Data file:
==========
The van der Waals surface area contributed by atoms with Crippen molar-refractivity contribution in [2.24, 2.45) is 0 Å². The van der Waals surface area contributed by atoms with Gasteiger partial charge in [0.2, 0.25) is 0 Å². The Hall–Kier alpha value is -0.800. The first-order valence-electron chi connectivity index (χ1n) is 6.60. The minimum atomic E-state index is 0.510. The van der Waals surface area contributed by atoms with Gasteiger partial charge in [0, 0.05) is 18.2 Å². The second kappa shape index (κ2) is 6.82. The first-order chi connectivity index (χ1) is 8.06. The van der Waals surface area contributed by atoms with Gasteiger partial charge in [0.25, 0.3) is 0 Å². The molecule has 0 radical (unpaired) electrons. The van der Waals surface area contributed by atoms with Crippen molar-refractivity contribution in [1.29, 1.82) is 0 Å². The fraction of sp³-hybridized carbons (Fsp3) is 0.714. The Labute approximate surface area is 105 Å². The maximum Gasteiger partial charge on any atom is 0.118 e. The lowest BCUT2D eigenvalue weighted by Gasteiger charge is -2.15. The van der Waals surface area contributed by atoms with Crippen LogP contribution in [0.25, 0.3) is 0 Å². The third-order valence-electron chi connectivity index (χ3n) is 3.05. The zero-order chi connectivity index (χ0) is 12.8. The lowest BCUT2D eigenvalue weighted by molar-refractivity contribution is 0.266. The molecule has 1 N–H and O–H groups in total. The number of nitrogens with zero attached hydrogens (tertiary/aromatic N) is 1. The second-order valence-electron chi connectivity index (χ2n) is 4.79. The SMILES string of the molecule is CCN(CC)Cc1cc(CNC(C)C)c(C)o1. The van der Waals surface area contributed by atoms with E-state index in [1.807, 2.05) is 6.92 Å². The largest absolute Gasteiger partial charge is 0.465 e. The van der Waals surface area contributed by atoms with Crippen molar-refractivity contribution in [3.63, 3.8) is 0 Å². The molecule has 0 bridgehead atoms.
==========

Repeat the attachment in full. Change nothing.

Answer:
The van der Waals surface area contributed by atoms with Crippen molar-refractivity contribution in [2.24, 2.45) is 0 Å². The van der Waals surface area contributed by atoms with Gasteiger partial charge in [0.2, 0.25) is 0 Å². The Hall–Kier alpha value is -0.800. The first-order valence-electron chi connectivity index (χ1n) is 6.60. The minimum atomic E-state index is 0.510. The van der Waals surface area contributed by atoms with Gasteiger partial charge in [0, 0.05) is 18.2 Å². The second kappa shape index (κ2) is 6.82. The first-order chi connectivity index (χ1) is 8.06. The van der Waals surface area contributed by atoms with Gasteiger partial charge in [0.25, 0.3) is 0 Å². The molecule has 0 radical (unpaired) electrons. The van der Waals surface area contributed by atoms with Crippen molar-refractivity contribution in [1.29, 1.82) is 0 Å². The fraction of sp³-hybridized carbons (Fsp3) is 0.714. The Labute approximate surface area is 105 Å². The maximum Gasteiger partial charge on any atom is 0.118 e. The lowest BCUT2D eigenvalue weighted by Gasteiger charge is -2.15. The van der Waals surface area contributed by atoms with Crippen LogP contribution in [0.25, 0.3) is 0 Å². The third-order valence-electron chi connectivity index (χ3n) is 3.05. The zero-order chi connectivity index (χ0) is 12.8. The lowest BCUT2D eigenvalue weighted by molar-refractivity contribution is 0.266. The molecule has 1 N–H and O–H groups in total. The number of nitrogens with zero attached hydrogens (tertiary/aromatic N) is 1. The second-order valence-electron chi connectivity index (χ2n) is 4.79. The SMILES string of the molecule is CCN(CC)Cc1cc(CNC(C)C)c(C)o1. The van der Waals surface area contributed by atoms with E-state index in [1.807, 2.05) is 6.92 Å². The largest absolute Gasteiger partial charge is 0.465 e. The van der Waals surface area contributed by atoms with Crippen molar-refractivity contribution in [3.63, 3.8) is 0 Å². The molecule has 0 bridgehead atoms.